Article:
COLUMBUS, Ohio — Law enforcement authorities on Wednesday released 911 calls and new body-camera videos showing the chaotic moments surrounding the killing of a Black 16-year-old girl who was fatally shot by a Columbus police officer responding to a call about a disturbance.
Michael Woods, the interim chief of the Columbus Division of Police, identified the officer who shot the girl, Ma’Khia Bryant, as Nicholas Reardon, and said he had been on the force since December 2019. Officer Reardon, who is white, has been placed on administrative leave as the shooting is investigated.
Ms. Bryant was killed less than an hour before a jury in Minneapolis handed down its guilty verdict against Derek Chauvin in the murder of George Floyd, and her death outside her foster home on a suburban block in southeastern Columbus quickly set off new waves of anger and protests over police killings.
Officials in Columbus pleaded for patience from the public on Wednesday as they released new body-camera footage from three responding officers that appears to show Ms. Bryant lunging with a knife toward a person dressed in pink seconds before the officer shoots her four times.
“A teenage girl is dead, and she’s dead at the hands of a police officer. Under any circumstance, that is a horrendous tragedy,” Ned Pettus Jr., the public safety director for the city of Columbus, said during a news conference on Wednesday. “But the video shows there is more to this. It requires us to pause, take a close look at the sequence of events, and though it’s not easy, wait for the facts as is determined by an independent investigation.”
Mr. Pettus said a third-party investigation being conducted by the Ohio Bureau of Criminal Investigation will need to answer key questions, including what information the officer had, what he saw at the scene, and what would have happened if he “had taken no action at all.”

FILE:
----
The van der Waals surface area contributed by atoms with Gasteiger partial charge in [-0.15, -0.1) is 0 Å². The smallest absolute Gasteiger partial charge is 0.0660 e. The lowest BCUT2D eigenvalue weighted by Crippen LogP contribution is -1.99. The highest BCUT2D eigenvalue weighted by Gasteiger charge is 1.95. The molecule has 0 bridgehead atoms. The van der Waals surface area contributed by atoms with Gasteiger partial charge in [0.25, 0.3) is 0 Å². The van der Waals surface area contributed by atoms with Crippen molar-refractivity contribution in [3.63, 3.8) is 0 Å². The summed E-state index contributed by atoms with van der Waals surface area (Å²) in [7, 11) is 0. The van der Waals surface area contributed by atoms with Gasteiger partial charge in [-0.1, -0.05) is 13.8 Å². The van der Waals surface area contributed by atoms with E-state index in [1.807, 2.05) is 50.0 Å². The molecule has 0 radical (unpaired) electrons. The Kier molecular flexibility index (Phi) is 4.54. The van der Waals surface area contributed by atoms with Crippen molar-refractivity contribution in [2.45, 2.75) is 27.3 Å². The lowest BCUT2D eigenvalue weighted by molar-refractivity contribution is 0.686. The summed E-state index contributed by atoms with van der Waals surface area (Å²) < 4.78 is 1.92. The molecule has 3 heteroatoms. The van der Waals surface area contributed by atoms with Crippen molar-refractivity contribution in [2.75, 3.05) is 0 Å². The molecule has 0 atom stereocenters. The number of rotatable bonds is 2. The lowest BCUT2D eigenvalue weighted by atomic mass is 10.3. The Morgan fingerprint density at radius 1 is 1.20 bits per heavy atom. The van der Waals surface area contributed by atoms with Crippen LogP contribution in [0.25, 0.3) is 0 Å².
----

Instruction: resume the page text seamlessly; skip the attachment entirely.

Chief Woods said officers are allowed to use deadly force to protect somebody who is in danger of being killed by another person. A Taser, he said, is generally reserved for situations where there is no immediate threat of death.
Chief Woods said officers were called to a disturbance, but did not know that a possible attempted stabbing might be taking place. He also said that officers are not required to call out notice that they are about to fire their weapon, though they try to if there is time.
The shooting unfolded after 911 dispatchers got a call at 4:32 p.m. on Tuesday from what sounded like a female caller shouting that someone was trying to stab them. Screams could be heard in the background. The 911 dispatcher asked the caller if they saw any weapons.
“We need a police officer here now,” the caller responded.
In the aftermath of Ms. Bryant’s killing, activists and neighbors questioned whether the officer could have used a less-lethal weapon, including a Taser, or any other tactic to break up the chaotic scene that would have ended with Ms. Bryant alive.
A protest was planned on Wednesday outside Police Headquarters.
“They didn’t de-escalate the situation,” said DeJuan Sharp, an organizer with a local Black Lives Matter group called the Downtownerz. “I don’t know why the gun was the first thing for him to use.”